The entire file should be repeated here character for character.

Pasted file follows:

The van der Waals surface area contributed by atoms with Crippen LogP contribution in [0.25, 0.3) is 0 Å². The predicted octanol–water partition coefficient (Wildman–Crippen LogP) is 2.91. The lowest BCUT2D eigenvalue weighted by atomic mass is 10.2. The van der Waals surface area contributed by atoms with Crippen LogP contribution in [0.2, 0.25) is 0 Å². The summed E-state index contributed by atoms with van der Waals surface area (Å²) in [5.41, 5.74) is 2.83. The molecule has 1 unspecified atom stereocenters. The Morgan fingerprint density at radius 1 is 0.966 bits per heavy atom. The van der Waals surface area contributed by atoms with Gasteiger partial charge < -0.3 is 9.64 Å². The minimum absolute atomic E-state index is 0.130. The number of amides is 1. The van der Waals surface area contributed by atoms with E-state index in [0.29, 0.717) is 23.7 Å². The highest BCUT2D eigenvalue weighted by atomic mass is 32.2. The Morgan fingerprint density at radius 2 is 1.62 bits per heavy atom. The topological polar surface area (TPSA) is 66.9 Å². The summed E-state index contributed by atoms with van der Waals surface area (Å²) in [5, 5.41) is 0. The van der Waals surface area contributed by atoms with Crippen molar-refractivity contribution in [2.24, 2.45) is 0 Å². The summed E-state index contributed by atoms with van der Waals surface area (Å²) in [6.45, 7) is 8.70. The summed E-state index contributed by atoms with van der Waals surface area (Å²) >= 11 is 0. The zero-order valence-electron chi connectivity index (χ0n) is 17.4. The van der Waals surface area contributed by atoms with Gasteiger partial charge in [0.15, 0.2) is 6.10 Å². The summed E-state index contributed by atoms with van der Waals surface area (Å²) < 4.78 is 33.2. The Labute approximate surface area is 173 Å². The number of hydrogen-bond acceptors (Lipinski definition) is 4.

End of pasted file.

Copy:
The van der Waals surface area contributed by atoms with Crippen LogP contribution in [0.25, 0.3) is 0 Å². The predicted octanol–water partition coefficient (Wildman–Crippen LogP) is 2.91. The lowest BCUT2D eigenvalue weighted by atomic mass is 10.2. The van der Waals surface area contributed by atoms with Crippen LogP contribution in [0.2, 0.25) is 0 Å². The summed E-state index contributed by atoms with van der Waals surface area (Å²) in [5.41, 5.74) is 2.83. The molecule has 1 unspecified atom stereocenters. The Morgan fingerprint density at radius 1 is 0.966 bits per heavy atom. The van der Waals surface area contributed by atoms with Gasteiger partial charge < -0.3 is 9.64 Å². The minimum absolute atomic E-state index is 0.130. The number of amides is 1. The van der Waals surface area contributed by atoms with E-state index in [0.29, 0.717) is 23.7 Å². The highest BCUT2D eigenvalue weighted by atomic mass is 32.2. The Morgan fingerprint density at radius 2 is 1.62 bits per heavy atom. The topological polar surface area (TPSA) is 66.9 Å². The summed E-state index contributed by atoms with van der Waals surface area (Å²) in [5, 5.41) is 0. The van der Waals surface area contributed by atoms with Crippen molar-refractivity contribution in [2.24, 2.45) is 0 Å². The summed E-state index contributed by atoms with van der Waals surface area (Å²) in [6.45, 7) is 8.70. The summed E-state index contributed by atoms with van der Waals surface area (Å²) >= 11 is 0. The zero-order valence-electron chi connectivity index (χ0n) is 17.4. The van der Waals surface area contributed by atoms with Gasteiger partial charge in [0.15, 0.2) is 6.10 Å². The summed E-state index contributed by atoms with van der Waals surface area (Å²) < 4.78 is 33.2. The Labute approximate surface area is 173 Å². The number of hydrogen-bond acceptors (Lipinski definition) is 4.